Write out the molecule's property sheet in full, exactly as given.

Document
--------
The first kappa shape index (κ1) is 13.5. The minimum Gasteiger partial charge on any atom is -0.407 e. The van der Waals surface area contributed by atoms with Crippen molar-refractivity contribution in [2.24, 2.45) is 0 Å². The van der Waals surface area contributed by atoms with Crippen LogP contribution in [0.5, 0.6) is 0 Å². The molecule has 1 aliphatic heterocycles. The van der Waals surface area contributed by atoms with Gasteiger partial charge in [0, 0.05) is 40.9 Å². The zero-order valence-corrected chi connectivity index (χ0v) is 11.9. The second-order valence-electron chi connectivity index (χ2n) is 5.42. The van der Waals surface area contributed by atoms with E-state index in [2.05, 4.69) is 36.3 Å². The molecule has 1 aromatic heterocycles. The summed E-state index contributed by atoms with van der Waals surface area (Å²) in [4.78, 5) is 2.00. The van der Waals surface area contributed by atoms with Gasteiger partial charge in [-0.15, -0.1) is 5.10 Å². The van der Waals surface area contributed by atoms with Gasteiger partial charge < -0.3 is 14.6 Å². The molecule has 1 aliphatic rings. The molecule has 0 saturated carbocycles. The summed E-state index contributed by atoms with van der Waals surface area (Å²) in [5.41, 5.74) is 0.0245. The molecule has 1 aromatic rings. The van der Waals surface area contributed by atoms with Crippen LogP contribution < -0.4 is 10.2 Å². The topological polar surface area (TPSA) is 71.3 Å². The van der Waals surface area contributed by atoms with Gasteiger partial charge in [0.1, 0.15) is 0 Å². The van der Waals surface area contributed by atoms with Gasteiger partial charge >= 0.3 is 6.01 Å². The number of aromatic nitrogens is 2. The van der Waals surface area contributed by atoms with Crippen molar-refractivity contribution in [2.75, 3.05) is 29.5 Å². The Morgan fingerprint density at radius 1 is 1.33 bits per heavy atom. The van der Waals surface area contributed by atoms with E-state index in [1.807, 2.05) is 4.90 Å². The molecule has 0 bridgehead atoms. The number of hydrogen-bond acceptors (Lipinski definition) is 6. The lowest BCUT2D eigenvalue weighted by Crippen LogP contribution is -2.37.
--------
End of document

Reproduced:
The first kappa shape index (κ1) is 13.5. The minimum Gasteiger partial charge on any atom is -0.407 e. The van der Waals surface area contributed by atoms with Crippen molar-refractivity contribution in [2.24, 2.45) is 0 Å². The van der Waals surface area contributed by atoms with Crippen LogP contribution in [0.5, 0.6) is 0 Å². The molecule has 1 aliphatic heterocycles. The van der Waals surface area contributed by atoms with Gasteiger partial charge in [0, 0.05) is 40.9 Å². The zero-order valence-corrected chi connectivity index (χ0v) is 11.9. The second-order valence-electron chi connectivity index (χ2n) is 5.42. The van der Waals surface area contributed by atoms with E-state index in [2.05, 4.69) is 36.3 Å². The molecule has 1 aromatic heterocycles. The summed E-state index contributed by atoms with van der Waals surface area (Å²) in [4.78, 5) is 2.00. The van der Waals surface area contributed by atoms with Gasteiger partial charge in [-0.15, -0.1) is 5.10 Å². The van der Waals surface area contributed by atoms with Gasteiger partial charge < -0.3 is 14.6 Å². The molecule has 1 aliphatic rings. The molecule has 0 saturated carbocycles. The summed E-state index contributed by atoms with van der Waals surface area (Å²) in [5.41, 5.74) is 0.0245. The molecule has 1 aromatic rings. The van der Waals surface area contributed by atoms with Crippen LogP contribution < -0.4 is 10.2 Å². The topological polar surface area (TPSA) is 71.3 Å². The van der Waals surface area contributed by atoms with Gasteiger partial charge in [0.1, 0.15) is 0 Å². The van der Waals surface area contributed by atoms with Gasteiger partial charge >= 0.3 is 6.01 Å². The number of aromatic nitrogens is 2. The van der Waals surface area contributed by atoms with Crippen molar-refractivity contribution in [2.75, 3.05) is 29.5 Å². The Morgan fingerprint density at radius 1 is 1.33 bits per heavy atom. The van der Waals surface area contributed by atoms with E-state index in [1.807, 2.05) is 4.90 Å². The molecule has 0 bridgehead atoms. The number of hydrogen-bond acceptors (Lipinski definition) is 6. The lowest BCUT2D eigenvalue weighted by Crippen LogP contribution is -2.37.